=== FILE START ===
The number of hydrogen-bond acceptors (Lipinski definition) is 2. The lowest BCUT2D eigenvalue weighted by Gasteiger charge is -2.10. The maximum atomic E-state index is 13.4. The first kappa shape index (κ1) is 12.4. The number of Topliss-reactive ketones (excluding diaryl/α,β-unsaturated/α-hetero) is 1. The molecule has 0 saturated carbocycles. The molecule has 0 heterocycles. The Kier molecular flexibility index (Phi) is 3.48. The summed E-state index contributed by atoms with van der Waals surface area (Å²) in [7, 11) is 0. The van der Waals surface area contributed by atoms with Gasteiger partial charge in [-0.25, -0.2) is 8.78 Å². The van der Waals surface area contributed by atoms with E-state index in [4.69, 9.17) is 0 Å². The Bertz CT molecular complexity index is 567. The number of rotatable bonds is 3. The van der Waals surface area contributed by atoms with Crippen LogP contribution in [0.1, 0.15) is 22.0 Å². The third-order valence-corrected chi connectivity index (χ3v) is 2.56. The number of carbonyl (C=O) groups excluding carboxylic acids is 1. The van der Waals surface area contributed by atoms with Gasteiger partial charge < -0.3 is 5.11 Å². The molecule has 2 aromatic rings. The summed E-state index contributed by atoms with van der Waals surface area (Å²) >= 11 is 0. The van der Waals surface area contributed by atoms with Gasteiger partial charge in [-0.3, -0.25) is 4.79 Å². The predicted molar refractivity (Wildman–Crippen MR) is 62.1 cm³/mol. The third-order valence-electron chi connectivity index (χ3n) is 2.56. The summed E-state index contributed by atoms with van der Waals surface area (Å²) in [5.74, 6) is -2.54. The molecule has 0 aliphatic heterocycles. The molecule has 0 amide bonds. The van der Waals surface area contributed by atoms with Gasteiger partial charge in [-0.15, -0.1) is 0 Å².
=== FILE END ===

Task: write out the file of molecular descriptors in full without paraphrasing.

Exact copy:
The number of hydrogen-bond acceptors (Lipinski definition) is 2. The lowest BCUT2D eigenvalue weighted by Gasteiger charge is -2.10. The maximum atomic E-state index is 13.4. The first kappa shape index (κ1) is 12.4. The number of Topliss-reactive ketones (excluding diaryl/α,β-unsaturated/α-hetero) is 1. The molecule has 0 saturated carbocycles. The molecule has 0 heterocycles. The Kier molecular flexibility index (Phi) is 3.48. The summed E-state index contributed by atoms with van der Waals surface area (Å²) in [7, 11) is 0. The van der Waals surface area contributed by atoms with Gasteiger partial charge in [-0.25, -0.2) is 8.78 Å². The van der Waals surface area contributed by atoms with E-state index in [4.69, 9.17) is 0 Å². The Bertz CT molecular complexity index is 567. The number of rotatable bonds is 3. The van der Waals surface area contributed by atoms with Crippen LogP contribution in [0.1, 0.15) is 22.0 Å². The third-order valence-corrected chi connectivity index (χ3v) is 2.56. The number of carbonyl (C=O) groups excluding carboxylic acids is 1. The van der Waals surface area contributed by atoms with Gasteiger partial charge < -0.3 is 5.11 Å². The molecule has 2 aromatic rings. The summed E-state index contributed by atoms with van der Waals surface area (Å²) >= 11 is 0. The van der Waals surface area contributed by atoms with Gasteiger partial charge in [-0.3, -0.25) is 4.79 Å². The predicted molar refractivity (Wildman–Crippen MR) is 62.1 cm³/mol. The third-order valence-electron chi connectivity index (χ3n) is 2.56. The summed E-state index contributed by atoms with van der Waals surface area (Å²) in [5.74, 6) is -2.54. The molecule has 0 aliphatic heterocycles. The molecule has 0 amide bonds. The van der Waals surface area contributed by atoms with Gasteiger partial charge in [-0.15, -0.1) is 0 Å².